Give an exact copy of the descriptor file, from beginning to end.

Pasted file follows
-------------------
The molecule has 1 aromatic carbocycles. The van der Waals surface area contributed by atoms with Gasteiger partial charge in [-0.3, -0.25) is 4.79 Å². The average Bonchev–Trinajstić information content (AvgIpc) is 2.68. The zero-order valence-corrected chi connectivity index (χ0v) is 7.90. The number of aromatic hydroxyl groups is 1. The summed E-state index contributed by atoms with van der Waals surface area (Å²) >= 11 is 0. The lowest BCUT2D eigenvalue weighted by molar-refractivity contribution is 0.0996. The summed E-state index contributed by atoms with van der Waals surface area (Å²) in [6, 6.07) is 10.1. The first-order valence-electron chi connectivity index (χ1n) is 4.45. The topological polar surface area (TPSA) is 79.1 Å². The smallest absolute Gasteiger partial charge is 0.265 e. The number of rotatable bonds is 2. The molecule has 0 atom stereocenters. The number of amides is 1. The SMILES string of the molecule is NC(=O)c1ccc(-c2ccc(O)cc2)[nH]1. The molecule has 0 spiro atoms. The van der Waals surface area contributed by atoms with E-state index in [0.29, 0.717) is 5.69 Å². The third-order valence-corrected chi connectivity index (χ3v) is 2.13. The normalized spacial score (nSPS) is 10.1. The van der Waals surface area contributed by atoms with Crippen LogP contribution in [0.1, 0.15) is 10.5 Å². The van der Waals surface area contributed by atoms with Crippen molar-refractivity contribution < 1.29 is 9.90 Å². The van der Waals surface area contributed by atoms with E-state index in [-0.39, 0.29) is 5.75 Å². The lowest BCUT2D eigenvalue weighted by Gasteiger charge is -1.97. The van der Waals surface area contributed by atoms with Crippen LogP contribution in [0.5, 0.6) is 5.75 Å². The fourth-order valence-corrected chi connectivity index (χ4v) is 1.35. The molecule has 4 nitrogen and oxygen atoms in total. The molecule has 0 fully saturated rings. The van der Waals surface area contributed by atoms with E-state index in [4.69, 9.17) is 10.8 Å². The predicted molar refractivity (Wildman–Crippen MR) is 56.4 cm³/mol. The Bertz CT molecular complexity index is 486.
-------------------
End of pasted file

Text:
The molecule has 1 aromatic carbocycles. The van der Waals surface area contributed by atoms with Gasteiger partial charge in [-0.3, -0.25) is 4.79 Å². The average Bonchev–Trinajstić information content (AvgIpc) is 2.68. The zero-order valence-corrected chi connectivity index (χ0v) is 7.90. The number of aromatic hydroxyl groups is 1. The summed E-state index contributed by atoms with van der Waals surface area (Å²) >= 11 is 0. The lowest BCUT2D eigenvalue weighted by molar-refractivity contribution is 0.0996. The summed E-state index contributed by atoms with van der Waals surface area (Å²) in [6, 6.07) is 10.1. The first-order valence-electron chi connectivity index (χ1n) is 4.45. The topological polar surface area (TPSA) is 79.1 Å². The smallest absolute Gasteiger partial charge is 0.265 e. The number of rotatable bonds is 2. The molecule has 0 atom stereocenters. The number of amides is 1. The SMILES string of the molecule is NC(=O)c1ccc(-c2ccc(O)cc2)[nH]1. The molecule has 0 spiro atoms. The van der Waals surface area contributed by atoms with E-state index in [0.29, 0.717) is 5.69 Å². The third-order valence-corrected chi connectivity index (χ3v) is 2.13. The normalized spacial score (nSPS) is 10.1. The van der Waals surface area contributed by atoms with Crippen LogP contribution in [0.1, 0.15) is 10.5 Å². The van der Waals surface area contributed by atoms with Crippen molar-refractivity contribution < 1.29 is 9.90 Å². The van der Waals surface area contributed by atoms with E-state index in [-0.39, 0.29) is 5.75 Å². The lowest BCUT2D eigenvalue weighted by Gasteiger charge is -1.97. The van der Waals surface area contributed by atoms with Crippen LogP contribution in [0.5, 0.6) is 5.75 Å². The fourth-order valence-corrected chi connectivity index (χ4v) is 1.35. The molecule has 4 nitrogen and oxygen atoms in total. The molecule has 0 fully saturated rings. The van der Waals surface area contributed by atoms with E-state index in [4.69, 9.17) is 10.8 Å². The predicted molar refractivity (Wildman–Crippen MR) is 56.4 cm³/mol. The Bertz CT molecular complexity index is 486.